Articles: Press Release
Equestrian Land Conservation Resource
Advancing the conservation of land for horse-related activities
COMPETITION VENUES DISAPPEARING NATIONWIDE
Survey Shows Equestrian Competition Land Increasingly Vulnerable
Lexington, KY. November 24, 2008. The
Equestrian Land Conservation Resource has commissioned a survey about the loss
of land used for horse-related competitions, which has generated considerable
interest prompting an extension to the survey deadline through to January 15,
2009. Data has so far been received
from over 100 locations in more than 24 states across the country and focuses
on equine competition sites that have
been lost to development since 1997.
According to the survey results so far, among the
competitions that have disappeared are Barrel Racing, Cutting, Dressage,
Driving, Endurance and Competitive Distance Rides, English Pleasure, Gymkhanas,
Hunter Trials and Hunter Paces, Polo, Reining, Rodeo, Roping, Saddle Seat, Team
Penning, Cow Sorting, Eventing and Western Pleasure. These events have impacted
many breeds and disciplines from Sport Horses to Arabians, Morgans, Quarter Horses
"We have received an overwhelming and diverse response to our request.
The loss of competition spaces for horses affects all breeds, disciplines and
regions. This information is helpful in raising awareness of the land loss
issue and moving horsemen into action. All land is conserved locally. We need
local equestrians to become active to preserve our passion, our sport and our
heritage. Once equestrians are motivated, the Equestrian Land Conservation
Resource can provide the "how-to" information," said Deb Balliet, CEO,
Equestrian Land Conservation Resource.
In addition to the competitions that have been lost to
development, the survey revealed that a number of other horse related activities
have been compromised including clinics, rallies, youth programs, boarding
stables, riding academies, training facilities, summer camps, schooling,
private farms and ranches.
The Equestrian Land Conservation Resource is calling on all
horsemen and equestrians to respond to these three questions: 1. The name by which
the competition site or farm
was commonly known; 2. City &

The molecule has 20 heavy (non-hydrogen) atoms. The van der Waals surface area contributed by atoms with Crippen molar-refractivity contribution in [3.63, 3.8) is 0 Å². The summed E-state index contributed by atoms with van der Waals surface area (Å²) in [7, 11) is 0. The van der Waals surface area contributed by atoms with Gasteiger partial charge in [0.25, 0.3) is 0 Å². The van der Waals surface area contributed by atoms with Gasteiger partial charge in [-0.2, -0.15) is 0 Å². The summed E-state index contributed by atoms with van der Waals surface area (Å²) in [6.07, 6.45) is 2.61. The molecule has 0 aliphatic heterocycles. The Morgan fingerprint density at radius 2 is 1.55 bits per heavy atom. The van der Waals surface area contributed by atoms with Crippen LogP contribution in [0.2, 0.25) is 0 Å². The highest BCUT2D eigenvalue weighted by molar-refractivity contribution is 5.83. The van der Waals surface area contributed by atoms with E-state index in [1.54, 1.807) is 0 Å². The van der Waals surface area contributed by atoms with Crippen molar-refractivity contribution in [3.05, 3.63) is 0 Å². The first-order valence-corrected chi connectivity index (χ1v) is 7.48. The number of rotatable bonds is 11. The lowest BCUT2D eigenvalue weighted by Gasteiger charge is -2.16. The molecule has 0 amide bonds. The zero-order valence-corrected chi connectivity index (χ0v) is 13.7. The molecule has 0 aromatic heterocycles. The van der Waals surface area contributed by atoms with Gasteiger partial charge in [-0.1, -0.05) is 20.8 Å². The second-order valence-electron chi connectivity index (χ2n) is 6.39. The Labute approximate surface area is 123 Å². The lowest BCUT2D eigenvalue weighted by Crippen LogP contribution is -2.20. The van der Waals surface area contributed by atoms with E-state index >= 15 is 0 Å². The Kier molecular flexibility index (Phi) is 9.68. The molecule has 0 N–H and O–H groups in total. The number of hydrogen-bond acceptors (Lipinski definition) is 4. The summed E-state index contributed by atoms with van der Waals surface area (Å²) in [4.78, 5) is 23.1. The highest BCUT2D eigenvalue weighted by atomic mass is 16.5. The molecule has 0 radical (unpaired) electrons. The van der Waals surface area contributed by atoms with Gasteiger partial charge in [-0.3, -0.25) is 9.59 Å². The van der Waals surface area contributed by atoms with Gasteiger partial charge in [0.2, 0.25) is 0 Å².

State; 3. Type of competition
held there, e.g. reining, dressage, eventing, roping, driving, polo, etc. Deadline
for submissions, to be sent to firstname.lastname@example.org,
is January 15, 2009.
The Equestrian Land Conservation Resource is engaged in
farmland conservation, trails access and sustainability, best management
practices for soil and water protection, equine economic development, and
community land use planning and zoning. It currently has 104 Equestrian Partners.
These are dues-paying
organizations such as equine product companies; conservation and equine trail
groups and breed and discipline organizations, which are in need of current
information on topical issues as well as for networking and collaboration
About the survey...
The survey was electronically distributed through our
volunteers, dues-paying Equestrian Partners, and the media. The results were collated
by farm name, state and
survey questions were:
1. Name by which the competition site or farm was commonly known;
2. City & State;
3. Type of competition held there, e.g. reining, dressage, cross-country, roping, driving, polo.
About the Equestrian Land Conservation Resource
The Equestrian Land Conservation Resource was founded in 1997 by a group of concerned
horse people who recognized that loss of open land is the greatest
threat to the future of all horse sport, recreation, and industry.
In 1996, members of the United States Pony Club's Task Force for the
21st Century identified loss of land and access as the greatest threat
to the future of that organization because its core curriculum
emphasizes riding in the open. Out of that committee came the founders
of the Equestrian Land Conservation Resource. Initially, they worked through The
Conservation Fund, a
highly-respected conservation organization, which designated the Equestrian Land
Conservation Resource as
one of its programs. In January of 1999, the Equestrian Land Conservation Resource
became an independent
501(c)(3) organization with its own office and staff. Since that time, the Equestrian
Land Conservation resource has become the national organization to preserve land
access for all types of equestrian use. It is governed by a Board of Directors and
greatly assisted by numerous volunteers from across the country who are helping
to further the Equestrian Land Conservation Resource' goals.
Visit us online at:
Deb Balliet; CEO